Bennett College welcomes new president
The Carolina Peacemaker
AFRIQUE I. KILIMANJARO | 7/15/2013, 10:09 a.m.
As Fuse-Hall begins her tenure as a college president, she plans to do three things to help Bennett continue to educate successful female leaders. First is to enhance the college’s recruitment of students and have a student body of 1,000 students over the next two to three years. Currently, the college has a total enrollment of 750 students. Fuse-Hall explained that the college is working with a consultant from Atlanta, Ga., to help Bennett staff utilize technology which will help widen the college’s recruitment scope.
Second is to increase the college’s endowment which is currently at $11 million. Fuse-Hall said on average alumni giving by all colleges and universities is 9 percent and this percentage drops to 6 percent for Historically Black Colleges and Universities. Bennett alumnae giving stands at 18 percent, which is well-above the national and HBCU average.
Fuse-Hall’s third initiative is to prepare young women to be competitive in today’s global market place by building upon Bennett’s study abroad programs. As a 2004 Eisenhower Fellow, Fuse-Hall traveled to the Southeast Asian countries of Thailand, Malaysia, and Singapore and in turn she hosted study abroad fellows at her home institution, Florida A&M University, who were from South Africa and China.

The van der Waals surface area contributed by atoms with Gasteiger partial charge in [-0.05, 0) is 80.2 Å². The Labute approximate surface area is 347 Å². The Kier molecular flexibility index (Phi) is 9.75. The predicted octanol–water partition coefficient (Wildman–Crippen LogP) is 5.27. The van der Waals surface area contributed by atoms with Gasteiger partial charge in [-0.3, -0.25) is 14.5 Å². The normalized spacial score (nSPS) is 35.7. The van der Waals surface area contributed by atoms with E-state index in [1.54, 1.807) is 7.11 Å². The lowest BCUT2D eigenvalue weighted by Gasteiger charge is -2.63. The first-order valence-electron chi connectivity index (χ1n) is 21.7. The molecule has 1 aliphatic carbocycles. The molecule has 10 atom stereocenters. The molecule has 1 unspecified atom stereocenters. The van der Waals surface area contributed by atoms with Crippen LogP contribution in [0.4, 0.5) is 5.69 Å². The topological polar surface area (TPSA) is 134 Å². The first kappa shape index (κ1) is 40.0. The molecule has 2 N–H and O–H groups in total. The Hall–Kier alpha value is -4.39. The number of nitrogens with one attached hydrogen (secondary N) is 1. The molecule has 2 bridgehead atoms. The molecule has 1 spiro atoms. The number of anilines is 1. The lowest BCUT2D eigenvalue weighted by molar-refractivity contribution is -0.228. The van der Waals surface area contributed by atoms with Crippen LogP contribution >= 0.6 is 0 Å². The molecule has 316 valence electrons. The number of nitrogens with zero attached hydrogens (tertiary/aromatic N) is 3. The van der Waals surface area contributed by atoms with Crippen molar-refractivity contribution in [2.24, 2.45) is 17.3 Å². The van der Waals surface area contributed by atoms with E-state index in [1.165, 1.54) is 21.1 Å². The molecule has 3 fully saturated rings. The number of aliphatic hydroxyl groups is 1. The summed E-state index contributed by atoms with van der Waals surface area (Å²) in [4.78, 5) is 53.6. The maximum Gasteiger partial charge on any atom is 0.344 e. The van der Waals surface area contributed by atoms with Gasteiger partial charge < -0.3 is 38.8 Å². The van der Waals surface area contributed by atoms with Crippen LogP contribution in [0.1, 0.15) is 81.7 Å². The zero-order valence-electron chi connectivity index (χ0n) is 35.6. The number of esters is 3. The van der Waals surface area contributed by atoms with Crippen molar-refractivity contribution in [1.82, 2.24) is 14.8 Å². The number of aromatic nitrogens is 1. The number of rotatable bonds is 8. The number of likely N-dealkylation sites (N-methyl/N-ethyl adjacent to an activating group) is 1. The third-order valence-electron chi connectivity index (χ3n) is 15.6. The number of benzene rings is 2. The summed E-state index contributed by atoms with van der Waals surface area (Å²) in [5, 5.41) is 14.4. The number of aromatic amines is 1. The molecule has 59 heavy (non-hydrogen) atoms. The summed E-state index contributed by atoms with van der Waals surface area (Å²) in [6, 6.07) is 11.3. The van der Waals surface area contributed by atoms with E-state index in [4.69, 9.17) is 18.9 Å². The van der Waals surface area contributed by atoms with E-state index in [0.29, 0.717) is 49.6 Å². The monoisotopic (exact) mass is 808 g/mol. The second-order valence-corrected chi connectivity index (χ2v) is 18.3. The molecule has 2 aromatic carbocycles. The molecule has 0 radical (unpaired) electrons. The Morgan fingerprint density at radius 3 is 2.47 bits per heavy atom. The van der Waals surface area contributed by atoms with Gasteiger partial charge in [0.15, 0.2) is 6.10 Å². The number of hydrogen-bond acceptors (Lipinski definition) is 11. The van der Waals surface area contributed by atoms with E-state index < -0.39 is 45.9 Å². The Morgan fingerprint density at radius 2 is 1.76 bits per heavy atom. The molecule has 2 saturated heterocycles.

More than a month ago, Bennett faced a budget crisis at which time it implemented and subsequently rescinded furloughing employees. Fuse-Hall said, “There are two people I must and continue to stay in touch and they are the board chair and the university’s CFO [Chief Financial Officer].” She explained that there will be small cuts across the board at Bennett which everyone will endure. “I will be working collaboratively with faculty and staff to understand what our challenges are. We must stay on a fiscally responsible path. It is not an option for us to fail in the area of fiscal management.”
This is not the first time Fuse-Hall has sought the Bennett presidency, a position she calls her dream job. She applied and was a finalist in 2001 when Althea Collins was selected. Fuse-Hall simply said, “This is my time.”
Ultimately, Fuse-Hall wants Bennett to have an increase in retention and graduation rates. She reiterated, “It’s not enough to just enroll, we have to make sure students have the academic success tools.”
Fuse-Hall will reside on the college campus in the president’s house with her husband of nearly 35 years, North Carolina Central University associate professor of political science, Jarvis Hall. They have one daughter, Ifetoya, a 2013 graduate of the University of North Carolina at Chapel Hill, who is employed with Teach for America in Texas.